# How to use numerical integration to calculate the surface area of a superellipsoid?

I am working in an application in which I need to calculate the surface area of a superellipsoid. I have read that there is no closed form solution (see here), so I am trying to compute it using numerical integration. The problem is that I am finding different results using different numerical integration methods, which makes me suspect some kind of numerical stability issue.

So, my questions are:

1. Is there a numerical issue with my current approach?

2. Does anyone know of a better method or improvements I can make to calculate the surface area of a superellipsoid?

I would appreciate any advice on how to proceed!

Note: I had previously posted this question on the Mathematics Stack Exchange, and didn't receive any responses. So based on a mod suggestion, I moved the question to this site.

Details of my current procedure below:

In Cartesian coordinates, we have an equation to describe a superellipsoid in 3D: $$\left| \frac{x}{r_1} \right|^k + \left| \frac{y}{r_2} \right|^k + \left| \frac{z}{r_3} \right|^k =1$$

where $$r_1$$, $$r_2$$, and $$r_3$$ are the lengths of the radii along the $$x$$, $$y$$, and $$z$$ axes, respectively. The parameter $$k$$ defines the "shape." If $$k=2$$, then the superellipsoid turns into an ellipsoid. As $$k \to \infty$$, then the superellipsoid turns into a cuboid. For a general superellipsoid, the exponents on each term can be different, but I am only interested in the case in which they are identical.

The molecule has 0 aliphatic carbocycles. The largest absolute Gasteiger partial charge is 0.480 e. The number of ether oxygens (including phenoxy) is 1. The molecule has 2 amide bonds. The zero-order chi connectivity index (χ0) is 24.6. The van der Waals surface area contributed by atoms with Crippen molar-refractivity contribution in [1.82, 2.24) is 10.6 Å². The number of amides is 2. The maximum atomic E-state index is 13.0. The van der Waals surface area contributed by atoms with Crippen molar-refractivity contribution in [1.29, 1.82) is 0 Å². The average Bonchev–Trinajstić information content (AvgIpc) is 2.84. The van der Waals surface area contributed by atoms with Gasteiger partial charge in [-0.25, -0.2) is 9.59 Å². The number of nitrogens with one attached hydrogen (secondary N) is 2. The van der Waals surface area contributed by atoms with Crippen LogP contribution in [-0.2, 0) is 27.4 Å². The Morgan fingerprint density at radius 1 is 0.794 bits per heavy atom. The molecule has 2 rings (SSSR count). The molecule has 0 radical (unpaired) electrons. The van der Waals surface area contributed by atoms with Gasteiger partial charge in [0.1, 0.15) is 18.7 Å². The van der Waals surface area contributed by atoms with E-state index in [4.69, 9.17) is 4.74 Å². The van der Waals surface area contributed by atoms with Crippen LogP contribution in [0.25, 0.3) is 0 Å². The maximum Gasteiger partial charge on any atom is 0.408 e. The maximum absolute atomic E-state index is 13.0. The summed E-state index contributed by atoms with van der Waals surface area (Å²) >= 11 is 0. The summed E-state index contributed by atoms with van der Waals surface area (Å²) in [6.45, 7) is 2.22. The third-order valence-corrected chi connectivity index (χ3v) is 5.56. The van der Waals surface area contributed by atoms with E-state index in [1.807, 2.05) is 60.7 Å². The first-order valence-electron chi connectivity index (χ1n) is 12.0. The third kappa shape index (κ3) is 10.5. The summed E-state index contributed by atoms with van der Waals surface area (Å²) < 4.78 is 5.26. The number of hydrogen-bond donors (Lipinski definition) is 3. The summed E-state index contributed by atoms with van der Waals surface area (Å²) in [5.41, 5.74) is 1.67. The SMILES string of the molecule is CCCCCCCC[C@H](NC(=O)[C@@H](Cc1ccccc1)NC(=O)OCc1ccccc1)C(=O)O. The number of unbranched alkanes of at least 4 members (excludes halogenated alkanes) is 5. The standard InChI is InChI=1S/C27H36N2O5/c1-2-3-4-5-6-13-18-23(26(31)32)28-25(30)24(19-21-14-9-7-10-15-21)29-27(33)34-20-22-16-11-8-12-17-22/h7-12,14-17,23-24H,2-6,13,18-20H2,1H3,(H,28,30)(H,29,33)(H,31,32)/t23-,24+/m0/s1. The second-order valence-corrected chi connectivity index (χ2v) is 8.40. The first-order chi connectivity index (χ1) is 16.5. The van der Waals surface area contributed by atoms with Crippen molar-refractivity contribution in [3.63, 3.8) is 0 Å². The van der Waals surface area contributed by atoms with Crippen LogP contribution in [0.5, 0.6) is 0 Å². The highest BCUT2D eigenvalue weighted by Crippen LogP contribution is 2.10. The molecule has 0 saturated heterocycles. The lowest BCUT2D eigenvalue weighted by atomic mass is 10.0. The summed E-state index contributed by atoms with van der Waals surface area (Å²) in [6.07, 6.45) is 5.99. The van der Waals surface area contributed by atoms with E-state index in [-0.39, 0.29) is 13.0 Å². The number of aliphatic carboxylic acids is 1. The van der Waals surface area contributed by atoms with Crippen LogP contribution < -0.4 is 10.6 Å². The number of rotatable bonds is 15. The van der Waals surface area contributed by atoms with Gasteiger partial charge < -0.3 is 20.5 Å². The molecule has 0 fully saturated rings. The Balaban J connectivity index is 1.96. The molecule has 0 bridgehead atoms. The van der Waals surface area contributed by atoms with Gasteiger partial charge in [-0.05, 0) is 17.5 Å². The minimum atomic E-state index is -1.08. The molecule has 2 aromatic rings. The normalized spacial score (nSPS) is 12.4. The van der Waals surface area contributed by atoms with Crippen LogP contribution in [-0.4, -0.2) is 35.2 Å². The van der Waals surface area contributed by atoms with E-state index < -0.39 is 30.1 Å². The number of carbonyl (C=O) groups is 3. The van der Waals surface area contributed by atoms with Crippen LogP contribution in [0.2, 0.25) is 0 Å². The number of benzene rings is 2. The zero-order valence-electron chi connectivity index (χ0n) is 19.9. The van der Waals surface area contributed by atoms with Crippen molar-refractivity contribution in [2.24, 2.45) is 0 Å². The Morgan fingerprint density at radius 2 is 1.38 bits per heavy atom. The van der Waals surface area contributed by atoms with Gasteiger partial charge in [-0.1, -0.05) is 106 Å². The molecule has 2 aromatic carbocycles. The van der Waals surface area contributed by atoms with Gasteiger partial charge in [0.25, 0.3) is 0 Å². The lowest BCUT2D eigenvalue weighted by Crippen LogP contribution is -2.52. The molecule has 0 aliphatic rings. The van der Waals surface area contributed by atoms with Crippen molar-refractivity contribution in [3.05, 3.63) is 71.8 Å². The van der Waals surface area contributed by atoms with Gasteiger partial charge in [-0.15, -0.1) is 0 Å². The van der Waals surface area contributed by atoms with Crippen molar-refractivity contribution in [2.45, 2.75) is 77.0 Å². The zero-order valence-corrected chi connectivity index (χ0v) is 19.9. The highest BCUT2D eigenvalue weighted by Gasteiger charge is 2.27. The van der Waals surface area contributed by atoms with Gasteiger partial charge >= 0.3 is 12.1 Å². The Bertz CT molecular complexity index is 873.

Given $$r_1$$, $$r_2$$, and $$r_3$$, I would like to compute surface area for intermediate $$k$$, where one cannot rely on existing formulae for ellipsoids and cuboids.

My approach has been to instead use a parametric representation (as shown here on Wikipedia):

\begin{align} x(u, v)&=r_1 c \left(v, \frac{2}{k} \right) c \left( u, \frac{2}{k} \right) \\ y(u, v)&=r_2 c \left(v, \frac{2}{k} \right) s \left( u, \frac{2}{k} \right) \\ z(u, v)&=r_3 s \left( v, \frac{2}{k} \right) \end{align}

where the functions $$c(\alpha, \beta)$$ and $$s(\alpha, \beta)$$ are defined as

\begin{align} c(\alpha, \beta)&=\mathrm{sgn}(\cos{\alpha}) \left| \cos{\alpha} \right|^\beta \\ s(\alpha, \beta)&=\mathrm{sgn}(\sin{\alpha}) \left| \sin{\alpha} \right|^\beta \end{align}

and we have that $$-\pi \leq u < \pi$$ and $$-\frac{\pi}{2} \leq v < \frac{\pi}{2}$$.

Due to the symmetry of the superellipsoid, we can consider consider only the region where $$x, y, z \geq 0$$, or $$0 \leq u, v \leq \frac{\pi}{2}$$. This region corresponds to a one-eighth chunk of the superellipsoid because it is centered on the origin. Then, we would simply multiply our result in this region by $$8$$ to retrieve the final surface area.

With this simplification that $$0 \leq u, v \leq \frac{\pi}{2}$$, we rewrite the parametric form as:

\begin{align} x(u, v)&=r_1 (\cos{v} \cos{u})^\frac{2}{k} \\ y(u, v)&=r_2 (\cos{v} \sin{u})^\frac{2}{k} \\ z(u, v)&=r_3 (\sin{v})^\frac{2}{k} \end{align}

With this parametric form, the integral for the surface area is (according to this)

$$A=\int \int_S \mathrm{d}S = 8 \int_0^\frac{\pi}{2} \int_0^\frac{\pi}{2} \left| \left| \frac{\partial \vec{x} (u, v)}{\partial u} \times \frac{\partial \vec{x} (u, v)}{\partial v} \right| \right| \mathrm{d}u \ \mathrm{d}v$$

where the position vector $$\vec{x} (u, v) = x(u, v) \hat{i} + y(u, v) \hat{j} + z(u, v) \hat{k}$$ and the factor of $$8$$ has come from the symmetry argument. Evaluating the expression in Mathematica and simplifying:

$$A=\frac{32}{k^2} \int_0^\frac{\pi}{2} \int_0^\frac{\pi}{2} \sqrt{\left(r_2 r_3 \cos{u} (\sin{u} \sin{v} \cos{v})^{\frac{2}{k}-1} \cos^2{v} \right)^2 + \left(r_1 r_3 \sin{u} (\cos{u} \sin{v}\cos{v})^{\frac{2}{k}-1} \cos^2{v}) \right)^2 + \left(r_1 r_2 \sin{v} (\sin{u} \cos{u} \cos{v})^{\frac{2}{k}-1} (\cos{v})^\frac{2}{k} \right)^2} \mathrm{d}u \ \mathrm{d}v$$